Masters of the Wheel by Ron Sanders

Masters of the Wheel

We were victors, we were gods, we were keepers of the crown: we had plucked the fire’s eye, we had worn the monster down. We had pierced creation’s heart, we had brought its pulse to heel; we had cracked the atom’s code, we were masters of the Wheel.

Yet we withered at inflections, we wallowed in our psalms; we watched our brute reflections as we wiped our sweaty palms. So stranger prayed for stranger, and father wept for son. Then came that awful moment when the sirens wailed as one

          And the world went mad

Whole nations torn, woods and cities burning. Into the tempest life’s ashes borne; what keeps the cinder turning? Came the rains: relentless, deluging all; banshees of steam screamed, rising only to fall. Hurricane winds ever tapered, and then, sunshine enlightened the planet again.

          And the world was seed

Now, for every step its evolution takes, this rock a million revolutions makes. In seas, in pools, in hollows, in lakes, sunlight the forces of certainty wakes. Eons, ages—incalculable span—in seas, in pools, in hollows, in lakes… in time, the journey of life began.

          And the world blushed green

Wherever life ventured, it flourished; fin begat foot, the land opened wide. Through conflict, through want, brute powers were nourished: blood howled its passage, fresh blood replied. Whole species vanished, new species clashed; life savaged life in forests and seas. In shadows of monsters a warm creature dashed: something unique was afoot in the trees.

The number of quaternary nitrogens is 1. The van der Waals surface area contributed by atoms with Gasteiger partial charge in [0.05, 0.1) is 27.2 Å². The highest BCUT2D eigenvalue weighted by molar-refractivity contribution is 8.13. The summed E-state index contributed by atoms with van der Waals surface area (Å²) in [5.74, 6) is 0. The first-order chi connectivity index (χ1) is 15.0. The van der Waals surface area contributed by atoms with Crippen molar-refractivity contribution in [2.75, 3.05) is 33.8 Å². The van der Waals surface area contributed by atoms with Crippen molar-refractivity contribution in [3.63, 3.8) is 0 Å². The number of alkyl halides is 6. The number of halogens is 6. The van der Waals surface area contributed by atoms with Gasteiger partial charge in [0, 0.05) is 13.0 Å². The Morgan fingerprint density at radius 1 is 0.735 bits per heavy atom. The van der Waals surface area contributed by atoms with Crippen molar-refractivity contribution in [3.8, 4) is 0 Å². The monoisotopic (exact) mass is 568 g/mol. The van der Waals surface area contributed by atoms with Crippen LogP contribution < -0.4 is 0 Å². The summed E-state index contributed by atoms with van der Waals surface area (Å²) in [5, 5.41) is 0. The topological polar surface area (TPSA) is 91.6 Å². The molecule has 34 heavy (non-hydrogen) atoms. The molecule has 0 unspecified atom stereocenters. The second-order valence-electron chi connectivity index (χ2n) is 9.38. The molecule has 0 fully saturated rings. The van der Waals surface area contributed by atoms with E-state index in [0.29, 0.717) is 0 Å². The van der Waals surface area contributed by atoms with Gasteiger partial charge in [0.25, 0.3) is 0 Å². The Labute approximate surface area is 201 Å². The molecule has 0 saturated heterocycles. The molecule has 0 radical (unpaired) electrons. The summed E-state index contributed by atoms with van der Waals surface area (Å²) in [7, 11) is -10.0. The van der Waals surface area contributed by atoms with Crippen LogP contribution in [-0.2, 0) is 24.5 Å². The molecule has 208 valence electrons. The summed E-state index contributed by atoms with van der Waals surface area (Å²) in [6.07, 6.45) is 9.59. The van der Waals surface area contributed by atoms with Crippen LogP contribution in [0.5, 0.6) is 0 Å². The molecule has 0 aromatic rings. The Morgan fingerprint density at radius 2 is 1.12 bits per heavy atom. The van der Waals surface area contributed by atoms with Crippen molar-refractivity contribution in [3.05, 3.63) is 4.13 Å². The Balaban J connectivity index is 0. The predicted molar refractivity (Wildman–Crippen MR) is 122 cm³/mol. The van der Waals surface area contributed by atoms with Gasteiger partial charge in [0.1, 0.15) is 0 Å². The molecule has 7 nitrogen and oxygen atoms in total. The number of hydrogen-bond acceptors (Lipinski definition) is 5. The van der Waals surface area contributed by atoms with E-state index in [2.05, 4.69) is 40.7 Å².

Then one signal spring, embracing the land, a wayfarer into the wilderness ran. He outshone his cousins: erect he could stand. He prowled the wide savanna, his head held high—the Man.

          And the world beckoned

He ranged in tribes, worked wood and bone, built gods of loam, struck fire with stone. One prize drove this hunter, one prey made him burn—to break his world, to make it bend…he had to know; he had to learn. He walked the plains of forgotten cities, all long reduced to dust. He studied the fossils of iron pillars and pondered on the rust.

Millennia passed, he courted the Wheel; his science grew apace. Nature’s spires fell to steel, his towers took their place. Cities blossomed, succumbed to war, sacred trusts betrayed. Nations clashed like beasts of yore, men took to arms and prayed.

Then one anxious fall, his slick treaties scrapped, this warrior turned magician: the cosmos’ source was tapped. A hero, a giant, a god would he be! He held this power captive—this power greater than he.

So we wither at inflections, we wallow in our psalms; we watch our brute reflections as we wipe our sweaty palms. So stranger prays for stranger, and father weeps for son, till comes that awful moment when the sirens wail as one.

          And the world sighs again

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Ron Sanders is an L.A.-based author, poet, and illustrator

Image Credit: Evolutionary sequence Johannes Plenio/Unsplash